LinkedIn recommendations: recommended

To have or not to have?  That is the question (apologies to Shakespeare.)  

In my book, there is absolutely no doubt.  Have. 

There are people who argue against LinkedIn recommendations and their argument goes something like this: “Who would include bad recommendations?  Of course they are all going to be good.  Therefore, they cannot be trusted and are of no value.”

These cynics are partially correct.  It’s true that you won’t find a negative recommendation about someone on their own LinkedIn profile.  Why would they include such a thing?  And, are there many recruiters and hiring managers who don’t put much value on recommendations, or even read them?  Yes, there are. 

However, the points in favor of including recommendations on your profile outweigh the points against.  As I mentioned in my post Power of the profile, they can be beneficial if done right.  I’ll outline below some reasons to include recommendations, as well as provide a few pointers in making your recommendations work for you. 

Why you should include recommendations on your LinkedIn profile:

  • Without at least 3 recommendations, your profile will not reach 100% completeness.  This negatively affects where you show up in search results.  Say, for example, that a recruiter does a search for profiles which match certain criteria. Do you want to give yourself the best odds you can? Of course you do.  Consider this quote from the LinkedIn Help Center:                                                                                          

 “Users with Recommendations in their profiles are three times more likely to receive relevant offers and inquiries through searches on LinkedIn. Recommendations written about you are visible to members within your network and also to Fortune 500 companies that use the LinkedIn Recruiter corporate tool.”

  • Many recruiters actually do read those recommendations.  And, they look at who wrote them.  If you have a recommendation from a former manager talking about your amazing Java skills and you are branding yourself as a web-based software developer, do you think this will help or hurt the recruiter’s impression of you?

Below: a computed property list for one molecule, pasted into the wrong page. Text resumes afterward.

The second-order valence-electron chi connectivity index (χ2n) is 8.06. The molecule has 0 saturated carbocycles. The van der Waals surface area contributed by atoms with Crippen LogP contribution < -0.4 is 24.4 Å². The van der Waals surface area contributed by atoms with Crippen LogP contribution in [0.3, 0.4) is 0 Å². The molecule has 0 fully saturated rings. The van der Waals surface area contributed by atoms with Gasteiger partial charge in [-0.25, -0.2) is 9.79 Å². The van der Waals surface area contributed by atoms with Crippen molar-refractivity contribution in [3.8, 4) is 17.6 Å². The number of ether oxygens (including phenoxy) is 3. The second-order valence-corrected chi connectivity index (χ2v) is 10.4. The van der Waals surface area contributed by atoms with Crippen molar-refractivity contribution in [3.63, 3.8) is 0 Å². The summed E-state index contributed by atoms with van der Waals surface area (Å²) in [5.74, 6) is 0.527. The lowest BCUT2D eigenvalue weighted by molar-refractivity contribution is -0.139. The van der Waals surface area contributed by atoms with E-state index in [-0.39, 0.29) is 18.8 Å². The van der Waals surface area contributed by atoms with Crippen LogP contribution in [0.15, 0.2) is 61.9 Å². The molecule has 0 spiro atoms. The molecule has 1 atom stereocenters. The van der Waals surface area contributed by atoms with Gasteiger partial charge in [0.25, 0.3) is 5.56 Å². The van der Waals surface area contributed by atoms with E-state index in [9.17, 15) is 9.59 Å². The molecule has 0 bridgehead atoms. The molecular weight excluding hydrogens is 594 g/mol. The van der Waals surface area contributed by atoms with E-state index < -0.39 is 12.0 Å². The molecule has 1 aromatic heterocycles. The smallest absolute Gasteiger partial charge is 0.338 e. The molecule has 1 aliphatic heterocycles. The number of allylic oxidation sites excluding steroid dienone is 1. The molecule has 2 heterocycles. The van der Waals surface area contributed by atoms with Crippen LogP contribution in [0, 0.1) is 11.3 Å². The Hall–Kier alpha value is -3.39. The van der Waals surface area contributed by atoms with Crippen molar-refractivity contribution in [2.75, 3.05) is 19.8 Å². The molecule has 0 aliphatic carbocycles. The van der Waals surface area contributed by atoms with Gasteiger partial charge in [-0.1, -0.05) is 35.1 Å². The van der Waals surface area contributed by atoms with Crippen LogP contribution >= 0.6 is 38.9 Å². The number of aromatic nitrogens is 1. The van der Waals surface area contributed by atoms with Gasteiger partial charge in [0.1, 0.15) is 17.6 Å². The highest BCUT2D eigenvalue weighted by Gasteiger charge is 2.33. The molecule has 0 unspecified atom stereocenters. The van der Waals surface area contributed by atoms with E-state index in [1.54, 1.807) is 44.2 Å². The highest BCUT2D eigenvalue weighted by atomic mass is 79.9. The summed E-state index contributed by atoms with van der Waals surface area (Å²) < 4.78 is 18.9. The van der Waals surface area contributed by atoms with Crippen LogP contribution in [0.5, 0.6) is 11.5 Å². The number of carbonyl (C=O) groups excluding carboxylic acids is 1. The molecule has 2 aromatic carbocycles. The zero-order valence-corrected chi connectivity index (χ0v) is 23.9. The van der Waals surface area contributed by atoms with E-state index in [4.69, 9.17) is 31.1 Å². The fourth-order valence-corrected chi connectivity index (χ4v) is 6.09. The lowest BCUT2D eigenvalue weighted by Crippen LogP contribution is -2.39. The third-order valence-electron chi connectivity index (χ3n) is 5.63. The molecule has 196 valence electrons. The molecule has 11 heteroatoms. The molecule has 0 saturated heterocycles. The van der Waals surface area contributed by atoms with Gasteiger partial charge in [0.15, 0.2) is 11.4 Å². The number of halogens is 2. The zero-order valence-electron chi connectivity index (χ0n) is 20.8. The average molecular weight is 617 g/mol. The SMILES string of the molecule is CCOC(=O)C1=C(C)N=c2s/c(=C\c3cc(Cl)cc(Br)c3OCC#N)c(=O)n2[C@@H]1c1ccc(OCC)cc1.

• A recommendation of you shows up on the profile of the person who made it.  This gives you additional exposure and the chance to be found by someone who may be looking for someone just like you. 

Here’s how to make the most of your recommendations:

  • Ask for recommendations from people with strong professional reputations who know your work first-hand.  Having a variety of current or former managers, clients, colleagues and employees is a good idea.  Also, recommendations on your most recent work experience is usually best, but it is advisable to have at least one from each job or company in the last several years.
  • Ask them to be specific about some of your skills or achievements.  Saying “he’s a great guy; really enjoyed working with him” is not nearly as helpful as “he was my go-to guy for creating impactful marketing plans under tight deadlines.”  You may even tell them you are trying to highlight your skills in a certain area, and ask them to write about those.
  • Obtain a minimum of 3 recommendations.  You don’t need to go overboard – 30 recommendations is not necessarily better than 10.  Think quality vs. quantity, but at least have 3.

It’s that simple!

To get some recommendations from your preferred connections, simply ask.  Also, consider proactively providing one for them.  You never know when it might help them, and perhaps they will return the favor.  Be professionally generous and it will come back to you.

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